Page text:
Montana Rep. Matt Rosendale might say he’s not ready to announce any second bid to unseat three-term Sen. Jon Tester, but that isn’t stopping the outspoken Republican from firing the opening salvo – albeit not against the Democrat.
The congressman, in an interview with this columnist, instead took aim at political newcomer and fellow conservative Tim Sheehy, among the candidates he would confront in the June 4 Republican primary.
“So [Senate Minority Leader] Mitch McConnell, he likes young, uninformed individuals, because he can quickly turn them into ‘yes men,’” Rosendale responded when asked to assess Sheehy, a combat veteran and founder of Belgrade-based Bridger Aerospace, who has racked up some serious endorsements since announcing his candidacy in June.
Above everything else since voters sent him to Capitol Hill for the first time in 2020, the brusque lawmaker from Glendive has demonstrated time and again that he has no patience for congressional stooges, especially within his Republican party.
Just ask former House Speaker Kevin McCarthy, unceremoniously dethroned earlier this month with the blessings of Rosendale and seven other intolerant Republicans who teamed up for once with Democrats to take out one of their own.
“The problem is that Kevin McCarthy went to President Biden unilaterally, struck a deal, and extended the debt ceiling out until January of 2025. So that eliminated all leverage that basically the House has and put us in a really, really bad position,” recalled Rosendale, the former cost-cutting Montana state auditor who rattled off numerous other shortcomings pertaining to the burgeoning national debt.
“Sounds to me like you’re not going to miss Kevin McCarthy very much,” I interjected.
“Look,” Rosendale continued, “what everybody really needs to understand is it isn’t personal. I can go and have dinner with Kevin tonight. He might not, you know, be as inclined to sit down and break bread with me, but it’s not personal to me. This is absolutely all about policy.
“And I try to find people that are going to help us deliver that policy. And it’s a very uncomfortable position to be in,” he admitted, “but I’m not afraid to stand up for what’s right. I vote my convictions, and then I allow the politics to work themselves out. I’ve got to vote my convictions, and if I don’t there’s no reason for me to be up here.”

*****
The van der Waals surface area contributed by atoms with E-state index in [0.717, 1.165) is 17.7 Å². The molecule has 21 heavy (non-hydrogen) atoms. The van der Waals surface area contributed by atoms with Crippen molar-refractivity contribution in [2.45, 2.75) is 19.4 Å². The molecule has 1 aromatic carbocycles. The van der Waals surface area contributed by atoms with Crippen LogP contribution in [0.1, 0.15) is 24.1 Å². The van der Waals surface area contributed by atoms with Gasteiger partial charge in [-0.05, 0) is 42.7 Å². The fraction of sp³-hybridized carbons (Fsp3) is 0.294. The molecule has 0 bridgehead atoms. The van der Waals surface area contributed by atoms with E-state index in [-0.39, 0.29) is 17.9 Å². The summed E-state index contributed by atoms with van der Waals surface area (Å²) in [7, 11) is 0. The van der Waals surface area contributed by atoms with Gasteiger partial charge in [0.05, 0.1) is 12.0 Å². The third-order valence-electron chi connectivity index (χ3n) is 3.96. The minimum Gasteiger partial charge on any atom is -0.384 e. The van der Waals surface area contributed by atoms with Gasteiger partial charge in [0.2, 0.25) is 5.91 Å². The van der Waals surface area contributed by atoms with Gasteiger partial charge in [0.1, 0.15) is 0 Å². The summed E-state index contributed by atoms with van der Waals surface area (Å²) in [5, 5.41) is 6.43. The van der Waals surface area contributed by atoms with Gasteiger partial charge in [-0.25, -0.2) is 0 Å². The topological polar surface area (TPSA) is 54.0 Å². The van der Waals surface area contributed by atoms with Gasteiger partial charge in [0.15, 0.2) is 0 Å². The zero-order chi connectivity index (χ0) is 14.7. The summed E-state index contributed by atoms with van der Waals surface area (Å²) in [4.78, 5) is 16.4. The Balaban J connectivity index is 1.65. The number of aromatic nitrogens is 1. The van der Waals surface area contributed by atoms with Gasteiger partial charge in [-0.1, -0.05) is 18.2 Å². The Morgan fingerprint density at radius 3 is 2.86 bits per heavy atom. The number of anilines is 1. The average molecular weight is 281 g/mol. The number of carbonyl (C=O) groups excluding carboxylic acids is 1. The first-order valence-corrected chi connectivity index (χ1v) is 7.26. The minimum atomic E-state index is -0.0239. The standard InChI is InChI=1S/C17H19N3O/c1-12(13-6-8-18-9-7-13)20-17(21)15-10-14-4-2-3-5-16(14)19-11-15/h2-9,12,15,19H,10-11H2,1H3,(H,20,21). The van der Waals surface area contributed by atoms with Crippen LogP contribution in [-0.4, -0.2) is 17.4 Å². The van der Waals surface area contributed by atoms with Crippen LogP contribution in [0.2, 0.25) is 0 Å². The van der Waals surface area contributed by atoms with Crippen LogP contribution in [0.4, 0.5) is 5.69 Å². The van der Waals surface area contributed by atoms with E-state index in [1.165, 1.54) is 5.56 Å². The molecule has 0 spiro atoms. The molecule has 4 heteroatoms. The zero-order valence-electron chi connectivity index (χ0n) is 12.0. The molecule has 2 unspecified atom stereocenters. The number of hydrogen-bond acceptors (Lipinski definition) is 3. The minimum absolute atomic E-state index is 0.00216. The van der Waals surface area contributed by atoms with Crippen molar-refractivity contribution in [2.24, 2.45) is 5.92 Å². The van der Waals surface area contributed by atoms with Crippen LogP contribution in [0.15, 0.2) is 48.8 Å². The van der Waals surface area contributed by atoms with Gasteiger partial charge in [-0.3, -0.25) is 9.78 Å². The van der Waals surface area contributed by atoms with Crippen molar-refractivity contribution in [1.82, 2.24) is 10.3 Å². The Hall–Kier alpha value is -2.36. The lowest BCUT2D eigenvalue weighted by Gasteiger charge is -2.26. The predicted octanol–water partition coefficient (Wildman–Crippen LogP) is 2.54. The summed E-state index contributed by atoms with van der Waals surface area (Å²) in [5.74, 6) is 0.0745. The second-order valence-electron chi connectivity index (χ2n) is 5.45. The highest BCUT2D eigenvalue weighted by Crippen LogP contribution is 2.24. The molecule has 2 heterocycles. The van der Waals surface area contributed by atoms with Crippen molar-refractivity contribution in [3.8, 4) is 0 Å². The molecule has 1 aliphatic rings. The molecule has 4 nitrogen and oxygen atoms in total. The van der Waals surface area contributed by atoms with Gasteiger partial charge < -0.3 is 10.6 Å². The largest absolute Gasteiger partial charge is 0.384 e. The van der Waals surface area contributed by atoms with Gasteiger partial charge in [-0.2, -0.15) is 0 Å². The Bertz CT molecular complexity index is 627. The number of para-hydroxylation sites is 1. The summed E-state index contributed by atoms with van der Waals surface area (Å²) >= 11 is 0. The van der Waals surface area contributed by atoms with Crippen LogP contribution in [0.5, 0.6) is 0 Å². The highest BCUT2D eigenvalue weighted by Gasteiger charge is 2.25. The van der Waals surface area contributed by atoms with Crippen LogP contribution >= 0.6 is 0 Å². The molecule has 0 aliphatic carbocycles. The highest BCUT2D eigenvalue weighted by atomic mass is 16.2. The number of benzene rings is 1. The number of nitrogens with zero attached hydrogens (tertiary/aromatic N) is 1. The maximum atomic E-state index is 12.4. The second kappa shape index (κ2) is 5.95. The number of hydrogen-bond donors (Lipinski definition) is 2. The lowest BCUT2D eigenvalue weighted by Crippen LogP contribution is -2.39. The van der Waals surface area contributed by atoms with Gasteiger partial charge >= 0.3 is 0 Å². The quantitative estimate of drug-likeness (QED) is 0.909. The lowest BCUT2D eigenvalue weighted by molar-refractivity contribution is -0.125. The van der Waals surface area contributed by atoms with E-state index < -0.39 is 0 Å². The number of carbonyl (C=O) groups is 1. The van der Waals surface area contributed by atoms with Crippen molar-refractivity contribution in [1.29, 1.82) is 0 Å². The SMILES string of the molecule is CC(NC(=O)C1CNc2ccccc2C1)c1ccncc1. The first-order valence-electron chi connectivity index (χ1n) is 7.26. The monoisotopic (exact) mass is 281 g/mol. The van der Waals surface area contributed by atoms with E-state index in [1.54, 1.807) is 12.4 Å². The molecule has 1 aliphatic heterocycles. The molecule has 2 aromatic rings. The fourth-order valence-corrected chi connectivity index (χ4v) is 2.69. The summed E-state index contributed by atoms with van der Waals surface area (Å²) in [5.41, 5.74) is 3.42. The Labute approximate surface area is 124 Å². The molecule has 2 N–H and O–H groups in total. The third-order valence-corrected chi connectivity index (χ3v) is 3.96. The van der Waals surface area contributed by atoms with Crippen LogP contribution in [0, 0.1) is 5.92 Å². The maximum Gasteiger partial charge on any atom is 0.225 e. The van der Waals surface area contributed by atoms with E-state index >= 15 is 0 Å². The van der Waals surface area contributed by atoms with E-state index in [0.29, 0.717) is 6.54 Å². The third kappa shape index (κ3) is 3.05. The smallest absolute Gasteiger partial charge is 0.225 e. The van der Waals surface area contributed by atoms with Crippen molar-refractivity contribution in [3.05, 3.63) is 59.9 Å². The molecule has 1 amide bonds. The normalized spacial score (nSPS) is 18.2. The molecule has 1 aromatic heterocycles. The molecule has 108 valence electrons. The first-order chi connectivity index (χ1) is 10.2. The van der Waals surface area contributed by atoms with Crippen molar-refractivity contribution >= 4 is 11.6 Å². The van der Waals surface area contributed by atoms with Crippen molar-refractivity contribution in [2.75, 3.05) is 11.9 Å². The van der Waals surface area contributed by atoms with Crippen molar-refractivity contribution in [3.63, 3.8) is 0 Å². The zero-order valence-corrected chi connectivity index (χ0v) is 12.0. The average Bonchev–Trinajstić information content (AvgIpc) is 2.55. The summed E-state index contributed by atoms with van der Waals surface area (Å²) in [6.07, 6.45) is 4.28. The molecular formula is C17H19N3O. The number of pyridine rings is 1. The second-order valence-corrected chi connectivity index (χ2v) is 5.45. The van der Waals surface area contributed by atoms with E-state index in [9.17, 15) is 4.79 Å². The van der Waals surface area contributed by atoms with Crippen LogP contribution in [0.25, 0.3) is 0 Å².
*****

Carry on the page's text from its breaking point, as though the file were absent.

Convictions that are admired by the ultra-conservative wing of Congress, but viewed as detrimental by the overwhelming majority of Republicans. Consider the curious observation by McCarthy hours after he forfeited the speakership:
“I read a tweet the other day of Matt Rosendale. He goes to Mass every day. But you know what he said his prayer was all last year? That Republicans didn’t have a big victory [in House elections], that they had a narrow victory. When you have members like that – that are part of your team – you got a tough team.”
Did you actually pray for fewer Republican wins?
“I’m glad you brought that up. The proof is in the pudding,” replied Rosendale, asserting that because of the present slim majority Republicans were able to pass two of the “most conservative” pieces of legislation ever introduced in Congress surrounding domestic energy production and immigration policy/border security.
“The reason is because we had this small group of committed, principled individuals that said this is how the legislation has to come out or we are not supporting it. And so they [GOP leaders] knew it wasn’t going to get passed any other way,” he explained. “And if you had an additional 20, 30, 40 Republicans that were nothing more than ‘yes men’ for leadership, we would have been irrelevant. And that legislation would have passed, but it would not have looked anything the way that it does right now.”
The million-dollar question is whether Rosendale would risk trading his palpable influence in the House for another stab at the Senate? He finished first in the four-way 2018 Senate primary, capturing nearly 34 percent of the vote. But in the general election – despite President Trump and Vice President Pence visiting Montana seven times on his behalf – the congressman fell about four percentage points short of dislodging the centrist Tester.
So will there be a round two in 2024?
“I have set a deadline to make a decision and it’s March the 11th of 2024, which happens to coincide with the [filing] deadline of the [Montana] secretary of state,” Rosendale answered. “The [filing] window doesn’t even open up officially with the secretary of state until January 11th.”
If he does decide to run, his most formidable primary opponent would certainly be Sheehy, who’s steadily filling his campaign coffers – $2.8 million from July through September, compared to Rosendale’s $335,000 – and collecting endorsements: Gov. Greg Gianforte, Sen. Steve Daines, and Rep. Ryan Zinke in Montana; plus influential Republican senators like Marco Rubio of Florida, John Thune of South Dakota, John Barrasso of Wyoming, Tom Cotton of Arkansas, and Marsha Blackburn of Tennessee.
That said, a bloc of 37 like-minded Montana legislators, including House Speaker Matt Regier of Kalispell, have thrown their weight behind Rosendale, describing him as “unafraid to defy the Mitch McConnell establishment, demand change, and restore Congress to the principles that shaped this great nation.”
Rosendale also could count on support from congressional firebrands that include fellow members of the Freedom Caucus, its purpose to prod the Republican leadership further right. The caucus’ co-founder and first-ever chairperson happens to be Ohio Rep. Jim Jordan, who previously endorsed Rosendale.
Come to think of it, so did Kevin McCarthy.
John McCaslin is a longtime print and broadcast journalist and author.
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